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Bruce pioneers a new teaching placement in Guyana

A gap year had long appealed to me. Seven years of primary education, six years of secondary education followed by a further four years of tertiary education all rolled one on top of another? Utter madness. A break was needed, if only to preserve my sanity. I got Bruce's mother Louise on her gap year in South Africainvolved with Project Trust as a direct result of my mum, a volunteer in South Africa, 1982-83. Scattered about our house are subtleties of African origin: tiny clay houses which form a small village; a mask-like musical instrument; wood carvings of tribesmen; but always having had them around me when I grew up, I didn't realise until very late that they hinted at something far from normal: I had thought nothing of them. Until I started expressing an interest in taking a gap year - and the stories came forth.

The wildness and remoteness of some of the countries offered by Project Trust was a real attraction for me - Guyana, the country I would go to and eventually fall in love with, I had never heard of before. Further investigation revealed nothing: Guyana, once a proud colony of the British Empire, has been largely abandoned and forgotten.

Ironically enough, I spent my break from the education the Bruce with local boyseducation system. I was employed by the Ministry of Education in Guyana as a volunteer teacher to teach in a remote rainforest village's local primary/low-secondary school. When one talks of being pushed in at the deep end, I can think of no better embodiment of the phrase than the situation my partner Matt and I found ourselves in: we were the first volunteers from Project Trust to be sent to this village (Chenapou), we had no means of communication with the outside world apart from a very haphazard mailing system, we arrived in our accommodation to find literally nothing inside it - we had to ask around the village for a spoon and cup each, we arrived in our village on Sunday afternoon and we taught our first lesson on Monday morning. And yet, because we had been to secondary school, we were automatically more qualified academically than all but the Headmistress.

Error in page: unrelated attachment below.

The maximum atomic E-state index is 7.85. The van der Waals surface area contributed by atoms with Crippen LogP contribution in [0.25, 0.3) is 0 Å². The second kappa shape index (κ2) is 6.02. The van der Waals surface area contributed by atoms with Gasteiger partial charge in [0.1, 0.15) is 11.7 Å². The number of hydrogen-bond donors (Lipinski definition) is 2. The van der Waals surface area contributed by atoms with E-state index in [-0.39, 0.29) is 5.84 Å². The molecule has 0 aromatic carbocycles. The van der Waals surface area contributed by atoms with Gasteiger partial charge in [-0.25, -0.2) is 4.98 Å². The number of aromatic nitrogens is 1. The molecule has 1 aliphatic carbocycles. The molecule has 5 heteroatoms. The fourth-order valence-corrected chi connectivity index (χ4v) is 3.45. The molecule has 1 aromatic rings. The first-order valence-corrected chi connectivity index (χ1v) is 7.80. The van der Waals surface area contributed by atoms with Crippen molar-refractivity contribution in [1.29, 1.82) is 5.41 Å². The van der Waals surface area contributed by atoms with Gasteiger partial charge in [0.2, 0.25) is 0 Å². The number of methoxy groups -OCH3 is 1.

There were, as to be expected, things to get used to: in terms of work, the teacher status took a while to get to grips with; the children took a long time struggling to understand our strange accents when we talked and, just the same, us with them; although the syllabus was basically the same standard as GCSE or Standard Grade, it certainly didn't mean that we knew it all - there were several occasions where I had to teach myself some obscure (and, more often than not, obsolete) item hidden in the syllabus before I taught it in school the next morning. Outside of work there were far, far more things to get used to: from the sudden absence of running water, electricity and sanitary facilities in our house (and much of the village for that matter) to the intense humidity and heat throughout the day; from the shrieking of insects and the occasional bat, which felt the need to fly into our house, and then into all our walls, at night, to the omnipresent cockroaches which quite literally got everywhere. It was definitely a step outside of my comfort zone and at times things were a struggle, but at the end of the day, that is what I wanted my gap year to be: something out of the ordinary, something challenging, something rewarding and something that I would ultimately be proud to say I did. It certainly turned out to be all of them. I would have had it no other way.

Bruce Torrance's placement in Guyana was arranged with Project Trust.  Louise Torrance (nee Kemp), Bruce's mother, took gap year in South Africa on a placement also arranged by Project Trust.